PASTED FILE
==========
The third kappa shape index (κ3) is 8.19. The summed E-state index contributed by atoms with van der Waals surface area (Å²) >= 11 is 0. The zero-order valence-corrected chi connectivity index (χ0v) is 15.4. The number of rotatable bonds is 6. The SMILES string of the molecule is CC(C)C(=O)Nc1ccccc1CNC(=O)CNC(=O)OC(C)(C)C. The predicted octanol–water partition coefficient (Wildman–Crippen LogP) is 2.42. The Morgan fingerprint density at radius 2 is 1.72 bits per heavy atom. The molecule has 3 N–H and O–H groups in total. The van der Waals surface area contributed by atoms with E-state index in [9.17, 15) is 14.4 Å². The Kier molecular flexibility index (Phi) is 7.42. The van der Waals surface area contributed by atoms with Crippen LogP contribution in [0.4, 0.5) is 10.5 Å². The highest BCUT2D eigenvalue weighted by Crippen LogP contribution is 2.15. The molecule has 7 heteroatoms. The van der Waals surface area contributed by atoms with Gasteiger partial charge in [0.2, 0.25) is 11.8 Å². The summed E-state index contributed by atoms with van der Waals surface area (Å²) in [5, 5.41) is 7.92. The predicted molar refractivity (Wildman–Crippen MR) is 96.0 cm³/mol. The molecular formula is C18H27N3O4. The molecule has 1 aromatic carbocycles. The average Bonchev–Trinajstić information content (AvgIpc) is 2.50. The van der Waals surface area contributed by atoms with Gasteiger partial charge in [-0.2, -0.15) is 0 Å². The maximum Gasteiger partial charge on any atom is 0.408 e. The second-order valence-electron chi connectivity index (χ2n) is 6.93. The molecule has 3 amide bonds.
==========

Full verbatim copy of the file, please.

The third kappa shape index (κ3) is 8.19. The summed E-state index contributed by atoms with van der Waals surface area (Å²) >= 11 is 0. The zero-order valence-corrected chi connectivity index (χ0v) is 15.4. The number of rotatable bonds is 6. The SMILES string of the molecule is CC(C)C(=O)Nc1ccccc1CNC(=O)CNC(=O)OC(C)(C)C. The predicted octanol–water partition coefficient (Wildman–Crippen LogP) is 2.42. The Morgan fingerprint density at radius 2 is 1.72 bits per heavy atom. The molecule has 3 N–H and O–H groups in total. The van der Waals surface area contributed by atoms with E-state index in [9.17, 15) is 14.4 Å². The Kier molecular flexibility index (Phi) is 7.42. The van der Waals surface area contributed by atoms with Crippen LogP contribution in [0.4, 0.5) is 10.5 Å². The highest BCUT2D eigenvalue weighted by Crippen LogP contribution is 2.15. The molecule has 7 heteroatoms. The van der Waals surface area contributed by atoms with Gasteiger partial charge in [0.2, 0.25) is 11.8 Å². The summed E-state index contributed by atoms with van der Waals surface area (Å²) in [5, 5.41) is 7.92. The predicted molar refractivity (Wildman–Crippen MR) is 96.0 cm³/mol. The molecular formula is C18H27N3O4. The molecule has 1 aromatic carbocycles. The average Bonchev–Trinajstić information content (AvgIpc) is 2.50. The van der Waals surface area contributed by atoms with Gasteiger partial charge in [-0.2, -0.15) is 0 Å². The maximum Gasteiger partial charge on any atom is 0.408 e. The second-order valence-electron chi connectivity index (χ2n) is 6.93. The molecule has 3 amide bonds.